Albert EinsteinIt’s not that I’m so smart, it’s just that I stay with problems longer.

Maya Angelou: You may encounter many defeats, but you must not be defeated. In fact, it may be necessary to encounter the defeats, so you can know who you are, what you can rise from, how you can still come out of it.

Martin Luther King, Jr.: If you can’t fly then run, if you can’t run then walk, if you can’t walk then crawl, but whatever you do you have to keep moving forward.

Hillary ClintonYou know, everybody has setbacks in their life, and everybody falls short of whatever goals they might set for themselves. That’s part of living and coming to terms with who you are as a person.

Barack Obama: Making your mark on the world is hard. If it were easy, everybody would do it. But it’s not. It takes patience, it takes commitment, and it comes with plenty of failure along the way. The real test is not whether you avoid this failure, because you won’t. It’s whether you let it harden or shame you into inaction, or whether you learn from it; whether you choose to persevere.

Mar 15

“Irresistible”: Adam Alter Says We’re Hooked On the Tech Stuff

The environment and circumstance of the digital age are far more conducive to addiction than anything humans have experienced in our history. Adam Alter, Irresistible

Although I usually save the book reviews for last, in this case I believe they can serve as apt descriptions of what psychology and marketing expert Adam Alter is trying to convey in Irresistible:The Rise of Addictive Technology and the Business of Keeping Us Hooked (2017).

In reviewing Irresistible author Daniel H. Pink notes that Alter is focusing here on behavioral addiction, “a hidden danger in our lives.” Examples of tech-related addictions include “tracking social media ‘likes’ to counting our steps,” he reports. Alter concludes “our actions are being guided less by our own volition than by the architecture of the technologies we use.”

David Epstein: “In Irresistible, Adam Alter illuminates the surprising, fascinating, and frightening biological and psychological connections between a toddler hitting every button in an elevator, a surgical patient asking for painkillers, and the millions of people hooked on Facebook. No one who has ever seen an advertisement, checked their email on a smartphone, or used the Internet will come away quite the same.”

What are the actual numbers? According to Alter’s research, use of cellphones is up to three hours a day for many, video games can be weeks on end for some adolescent boys, and Snapchat users often open up their apps over 18 times a day.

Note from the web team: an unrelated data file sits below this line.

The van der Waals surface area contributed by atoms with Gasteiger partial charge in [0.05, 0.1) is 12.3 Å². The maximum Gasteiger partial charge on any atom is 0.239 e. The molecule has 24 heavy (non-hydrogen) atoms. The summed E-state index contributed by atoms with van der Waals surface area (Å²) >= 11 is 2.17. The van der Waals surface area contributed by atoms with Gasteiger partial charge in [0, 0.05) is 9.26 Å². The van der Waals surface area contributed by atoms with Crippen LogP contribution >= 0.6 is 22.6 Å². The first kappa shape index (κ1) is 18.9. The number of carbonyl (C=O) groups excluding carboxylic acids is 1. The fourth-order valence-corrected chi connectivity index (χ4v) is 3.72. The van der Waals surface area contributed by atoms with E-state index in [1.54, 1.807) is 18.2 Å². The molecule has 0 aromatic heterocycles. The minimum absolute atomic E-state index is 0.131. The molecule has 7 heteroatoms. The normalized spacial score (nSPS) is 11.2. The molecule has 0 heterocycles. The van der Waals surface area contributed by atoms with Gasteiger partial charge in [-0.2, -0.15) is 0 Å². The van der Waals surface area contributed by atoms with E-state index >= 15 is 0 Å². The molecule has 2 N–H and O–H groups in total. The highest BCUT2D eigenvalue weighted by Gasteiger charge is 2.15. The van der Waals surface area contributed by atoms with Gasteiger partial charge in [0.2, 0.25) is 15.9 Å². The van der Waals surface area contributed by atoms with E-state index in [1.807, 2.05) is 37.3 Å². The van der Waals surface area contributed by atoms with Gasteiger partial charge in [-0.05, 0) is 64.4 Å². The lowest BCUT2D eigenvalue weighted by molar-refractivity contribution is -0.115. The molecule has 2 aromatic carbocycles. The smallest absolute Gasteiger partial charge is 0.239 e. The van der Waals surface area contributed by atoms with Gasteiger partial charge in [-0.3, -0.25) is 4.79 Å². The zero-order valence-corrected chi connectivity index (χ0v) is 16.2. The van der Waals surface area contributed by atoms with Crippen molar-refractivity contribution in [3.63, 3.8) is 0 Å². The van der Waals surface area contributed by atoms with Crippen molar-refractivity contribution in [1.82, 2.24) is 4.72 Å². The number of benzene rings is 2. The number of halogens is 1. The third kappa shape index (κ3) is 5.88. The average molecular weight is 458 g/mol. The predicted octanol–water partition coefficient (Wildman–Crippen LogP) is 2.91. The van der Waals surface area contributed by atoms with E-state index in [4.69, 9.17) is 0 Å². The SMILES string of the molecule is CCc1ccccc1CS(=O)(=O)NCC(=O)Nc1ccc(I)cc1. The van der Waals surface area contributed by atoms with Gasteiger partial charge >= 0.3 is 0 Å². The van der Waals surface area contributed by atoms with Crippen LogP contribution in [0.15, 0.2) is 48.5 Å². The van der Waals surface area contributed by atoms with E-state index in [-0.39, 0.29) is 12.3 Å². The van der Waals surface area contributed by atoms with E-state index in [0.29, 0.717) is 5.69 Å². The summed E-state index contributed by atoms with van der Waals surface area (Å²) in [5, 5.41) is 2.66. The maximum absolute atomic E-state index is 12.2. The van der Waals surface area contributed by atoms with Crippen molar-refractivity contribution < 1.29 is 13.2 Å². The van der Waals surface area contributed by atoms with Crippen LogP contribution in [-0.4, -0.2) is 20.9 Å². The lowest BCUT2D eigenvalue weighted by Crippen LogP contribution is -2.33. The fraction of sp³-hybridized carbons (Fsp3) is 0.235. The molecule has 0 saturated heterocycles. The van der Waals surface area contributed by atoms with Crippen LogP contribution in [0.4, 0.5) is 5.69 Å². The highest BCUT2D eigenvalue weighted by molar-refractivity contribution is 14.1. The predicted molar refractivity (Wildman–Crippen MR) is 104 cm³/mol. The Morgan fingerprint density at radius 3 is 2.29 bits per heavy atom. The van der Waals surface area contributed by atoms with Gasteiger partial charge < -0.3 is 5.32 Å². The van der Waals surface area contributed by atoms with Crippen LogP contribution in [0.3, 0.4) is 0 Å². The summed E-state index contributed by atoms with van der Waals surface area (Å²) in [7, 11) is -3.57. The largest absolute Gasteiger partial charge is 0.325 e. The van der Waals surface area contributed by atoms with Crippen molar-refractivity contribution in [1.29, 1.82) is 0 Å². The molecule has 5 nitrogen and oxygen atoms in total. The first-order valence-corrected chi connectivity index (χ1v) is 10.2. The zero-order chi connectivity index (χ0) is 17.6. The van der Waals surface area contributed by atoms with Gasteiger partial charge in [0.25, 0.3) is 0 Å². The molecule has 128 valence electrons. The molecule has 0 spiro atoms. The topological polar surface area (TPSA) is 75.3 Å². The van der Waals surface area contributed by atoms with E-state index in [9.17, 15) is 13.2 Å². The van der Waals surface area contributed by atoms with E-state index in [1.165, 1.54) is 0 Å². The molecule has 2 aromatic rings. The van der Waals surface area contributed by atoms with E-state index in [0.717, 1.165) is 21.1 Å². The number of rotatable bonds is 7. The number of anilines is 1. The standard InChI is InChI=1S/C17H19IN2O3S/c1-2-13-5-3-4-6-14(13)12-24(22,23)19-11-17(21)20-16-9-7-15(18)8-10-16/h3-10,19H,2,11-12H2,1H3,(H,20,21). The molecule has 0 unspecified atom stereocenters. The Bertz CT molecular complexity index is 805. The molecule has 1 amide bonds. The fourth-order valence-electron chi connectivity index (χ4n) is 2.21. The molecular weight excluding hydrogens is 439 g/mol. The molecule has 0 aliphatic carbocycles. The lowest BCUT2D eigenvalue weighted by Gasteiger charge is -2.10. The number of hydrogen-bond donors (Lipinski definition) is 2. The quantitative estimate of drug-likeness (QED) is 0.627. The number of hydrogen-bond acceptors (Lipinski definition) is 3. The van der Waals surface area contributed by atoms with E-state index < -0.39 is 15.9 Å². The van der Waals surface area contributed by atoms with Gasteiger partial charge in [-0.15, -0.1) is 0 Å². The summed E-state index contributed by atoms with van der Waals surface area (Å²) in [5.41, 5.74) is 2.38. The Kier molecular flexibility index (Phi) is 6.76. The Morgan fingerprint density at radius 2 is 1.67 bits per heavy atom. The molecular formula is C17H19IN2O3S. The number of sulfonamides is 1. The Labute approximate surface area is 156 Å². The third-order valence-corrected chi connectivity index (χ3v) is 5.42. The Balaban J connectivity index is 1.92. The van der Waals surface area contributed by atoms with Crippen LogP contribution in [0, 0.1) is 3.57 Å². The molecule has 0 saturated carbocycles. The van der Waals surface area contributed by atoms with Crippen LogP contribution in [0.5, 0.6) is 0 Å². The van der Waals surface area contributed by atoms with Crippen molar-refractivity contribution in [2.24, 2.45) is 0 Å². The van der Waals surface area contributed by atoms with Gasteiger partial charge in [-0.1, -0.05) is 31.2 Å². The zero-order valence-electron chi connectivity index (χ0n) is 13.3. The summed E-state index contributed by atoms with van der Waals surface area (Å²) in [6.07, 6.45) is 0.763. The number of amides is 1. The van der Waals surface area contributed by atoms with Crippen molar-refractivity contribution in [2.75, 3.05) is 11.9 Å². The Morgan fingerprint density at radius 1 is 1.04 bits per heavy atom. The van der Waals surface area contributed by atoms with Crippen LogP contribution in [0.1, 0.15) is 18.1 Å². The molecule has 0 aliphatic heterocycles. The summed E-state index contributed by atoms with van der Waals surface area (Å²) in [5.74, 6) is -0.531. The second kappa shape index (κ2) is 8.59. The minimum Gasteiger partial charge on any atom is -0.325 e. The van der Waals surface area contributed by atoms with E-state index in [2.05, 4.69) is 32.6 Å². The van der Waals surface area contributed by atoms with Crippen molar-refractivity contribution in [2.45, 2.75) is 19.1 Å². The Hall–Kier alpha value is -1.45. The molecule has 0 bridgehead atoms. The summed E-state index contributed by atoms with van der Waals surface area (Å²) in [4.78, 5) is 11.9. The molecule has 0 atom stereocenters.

Furthermore, “In one survey, 60 percent of the adults said they keep their cellphones next to them when they sleep. In another survey, half the respondents claimed they check their emails during the night.”

And that’s not all. Regarding the general incidence of behavioral addictions? “A 2011 study suggested that 41 percent of us have at least one. That number is sure to have risen with the adoption of newer more addictive social networking platforms, tablets and smartphones.”

(Stats from the last three paragraphs are from Alter’s interview with Claudia Dreifus, New York Times).

Charles Duhigg, author of The Power of Habit: “[Alter] also illustrates the stakes: that these technologies are preventing us from forming meaningful relationships, raising empathetic children, and separating work from sleep and play.”

An appropriate conclusion from another cultural authority, Malcolm Gladwell: “As if to prove his point, Adam Alter has written a truly addictive book about the rise of addiction. Irresistible is a fascinating and much needed exploration of one of the most troubling phenomena of modern times.”

How can these types of addiction be managed by overusers? Dreifus asked Alter to comment:

I’d suggest that they be more mindful about how they are allowing tech to invade their life. Next, they should cordon it off. I like the idea, for instance, of not answering email after six at night.

In general, I’d say find more time to be in natural environments, to sit face to face with someone in a long conversation without any technology in the room. There should be times of the day where it looks like the 1950s or where you are sitting in a room and you can’t tell what era you are in. You shouldn’t always be looking at screens.

Dec 21

Addiction Recovery: Three Timely Books

Although substance abuse issues are always relevant, the holidays tend to bring out a heightened need for support and encouragement among those who are struggling. Following are three addiction recovery books to consider.

I. Stanton Peele and Ilse Thompson, Recover!: Stop Thinking Like an Addict and Reclaim Your Life with The PERFECT Program (2014)

In Recover! Dr. Peele’s PERFECT Program takes you through the key concepts of mindfulness–that is, your ability to detach from your addictive experience and to see that it is not who you are–combined with the Buddhist idea of loving kindness, or self-acceptance…

What does PERFECT stand for? I couldn’t find the whole breakdown, but “P” is for  “Pause” (vs. powerlessness), “E” for “Embrace” (of self and others), “R” for “Rediscover.”

Peele notes (Reason) that he and Thompson believe “sobriety is best built on having a purpose in life. Recovery means that you embrace a life of engagement and meaning; that you overcome your addiction in the service of your values, plans, and life goals. It doesn’t necessarily mean that you never take a sip of alcohol or any consciousness-altering substance again, ever.”

In Peele and Thompson’s world, addiction is not a disease, and 12-step programs don’t necessarily help toward addiction recovery. From a Psychology Today post by Peele, “AA can provide good support for people, or it can undermine them. You’ll have to be the judge of that for yourself. But these steps don’t represent a Buddhist path. They are rather a Western religious tradition of guilt, self-blame, and shame that we feel is a prod to addiction, and not a remedy.”